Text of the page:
Nowhere in the record did the judge find the presence of clear and convincing evidence. The judge merely found that the father could provide a "more appropriate family unit" and "more appropriate accommodations." Thus, it appears that the judge erred by applying the preponderance standard.

Under the facts of this case, however, we need not remand this cause for further proceedings on the custody issue. After examining the record, we find that the petitioning father failed to meet his burden of proof.

• 2 First, we find that the father was not entitled to a change of custody on the basis that his ex-wife was cohabiting with a man who was not her husband. While this case was pending in the circuit court, petitioner encouraged the judge to base his decision upon the Illinois Supreme Court's ruling in Jarrett v. Jarrett (1979), 78 Ill.2d 337, 400 N.E.2d 421. In Jarrett, our supreme court affirmed the decision of the trial judge to modify custody because of the custodial parent's cohabitation. The supreme court noted that households consisting of an unmarried man and woman constituted a small percentage of the adult population. Such actions also constituted violations of the fornication statute and prevailing public policy. ( Jarrett, 78 Ill.2d at 345-46.) Additionally, the court noted that the respondent continued to cohabit while the case was on appeal. Jarrett, 78 Ill.2d at 347.

Initially, the Jarrett decision was seen by some as creating a conclusive presumption that harm to children stemmed from the cohabitation of a custodial parent. (See Jarrett, 78 Ill.2d at 352 (Goldenhersh, C.J., dissenting, joined by Moran, J.).) Four years later, however, in In re Marriage of Thompson (1983), 96 Ill.2d 67, 78, 449 N.E.2d 88, cert. denied (1983), 464 U.S. 895, 78 L.Ed.2d 232, 104 S.Ct. 242, the Illinois Supreme Court held:

"The Jarrett case does not establish a conclusive presumption that, because a custodial parent cohabits with a member of the opposite sex, the child is harmed. No such presumption exists in this State."

The supreme court noted that it did not condone the custodial father's conduct, which included forcibly obtaining custody of his son and returning him to Illinois, spending weekends with a woman, and threatening to reveal nude pictures of that woman if she testified against him. Nonetheless, the supreme court held that such evidence was outweighed by evidence that a healthy father-son relationship existed and the son was doing well in his father's custody. Thompson, 96 Ill.2d at 79.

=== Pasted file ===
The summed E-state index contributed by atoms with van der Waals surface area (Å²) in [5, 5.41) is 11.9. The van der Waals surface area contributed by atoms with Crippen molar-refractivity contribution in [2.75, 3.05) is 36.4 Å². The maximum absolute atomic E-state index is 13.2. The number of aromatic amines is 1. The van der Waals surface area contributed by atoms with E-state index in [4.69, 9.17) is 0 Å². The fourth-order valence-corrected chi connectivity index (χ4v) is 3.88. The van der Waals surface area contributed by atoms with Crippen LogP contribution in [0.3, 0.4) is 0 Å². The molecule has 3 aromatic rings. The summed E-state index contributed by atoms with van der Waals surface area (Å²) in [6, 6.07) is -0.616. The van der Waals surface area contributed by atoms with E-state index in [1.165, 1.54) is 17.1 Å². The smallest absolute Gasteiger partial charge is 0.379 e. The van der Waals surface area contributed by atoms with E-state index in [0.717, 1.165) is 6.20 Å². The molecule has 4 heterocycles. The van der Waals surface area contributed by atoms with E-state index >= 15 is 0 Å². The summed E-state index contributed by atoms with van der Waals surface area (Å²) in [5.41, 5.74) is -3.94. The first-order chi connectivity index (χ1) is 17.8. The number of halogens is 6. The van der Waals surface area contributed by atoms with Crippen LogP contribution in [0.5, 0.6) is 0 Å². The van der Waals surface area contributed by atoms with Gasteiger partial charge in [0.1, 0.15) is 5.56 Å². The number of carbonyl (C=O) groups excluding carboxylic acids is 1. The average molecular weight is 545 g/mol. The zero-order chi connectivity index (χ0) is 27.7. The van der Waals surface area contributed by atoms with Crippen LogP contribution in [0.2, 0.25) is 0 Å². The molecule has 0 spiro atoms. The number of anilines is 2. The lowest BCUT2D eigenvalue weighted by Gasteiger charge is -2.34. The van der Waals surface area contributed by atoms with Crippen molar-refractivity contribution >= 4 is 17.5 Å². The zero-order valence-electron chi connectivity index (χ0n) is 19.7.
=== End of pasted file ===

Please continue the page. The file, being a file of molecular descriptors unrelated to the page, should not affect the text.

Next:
On several occasions since Jarrett, Illinois courts of review have affirmed the rights of parents to retain custody despite evidence of cohabitation or other sexual conduct. In Brandt v. Brandt (1981), 99 Ill. App.3d 1089, 1104, 425 N.E.2d 1251, the appellate court stated that "a decision directing a change of custody must be buttressed on more than the fact that the custodial parent resides with a member of the opposite sex." Noting that the Illinois Marriage and Dissolution of Marriage Act provides that "[t]he court shall not consider conduct of a present or proposed custodian that does not affect his relationship to the child" (Ill. Rev. Stat. 1989, ch. 40, par. 602(b)), the appellate court stated that it is not the trial court's function to approve or disapprove the parent's conduct, but only to determine its effect upon the children. Brandt, 99 Ill. App.3d at 1105.

In Cooper v. Cooper (1986), 146 Ill. App.3d 943, 497 N.E.2d 805, the court noted evidence of the custodial mother's sexual encounters and flirtatious activities. Nonetheless, the court affirmed the mother's right to custody, stating that although the her activities were immature and not to be condoned, the father had failed to show that these actions affected the child's relationship with the mother. Moreover, the appellate court stated that, even if the mother's conduct did affect the child, this was but one factor to be considered by the trial court. Cooper, 146 Ill. App.3d at 947.

In In re Marriage of Cripe (1989), 183 Ill. App.3d 37, 538 N.E.2d 1175, the appellate court reversed a modification of custody which was based upon the cohabitation of the custodial mother. In light of the mother's intent to marry her paramour, the appellate court held, the trial judge's order changing custody was against the manifest weight of the evidence.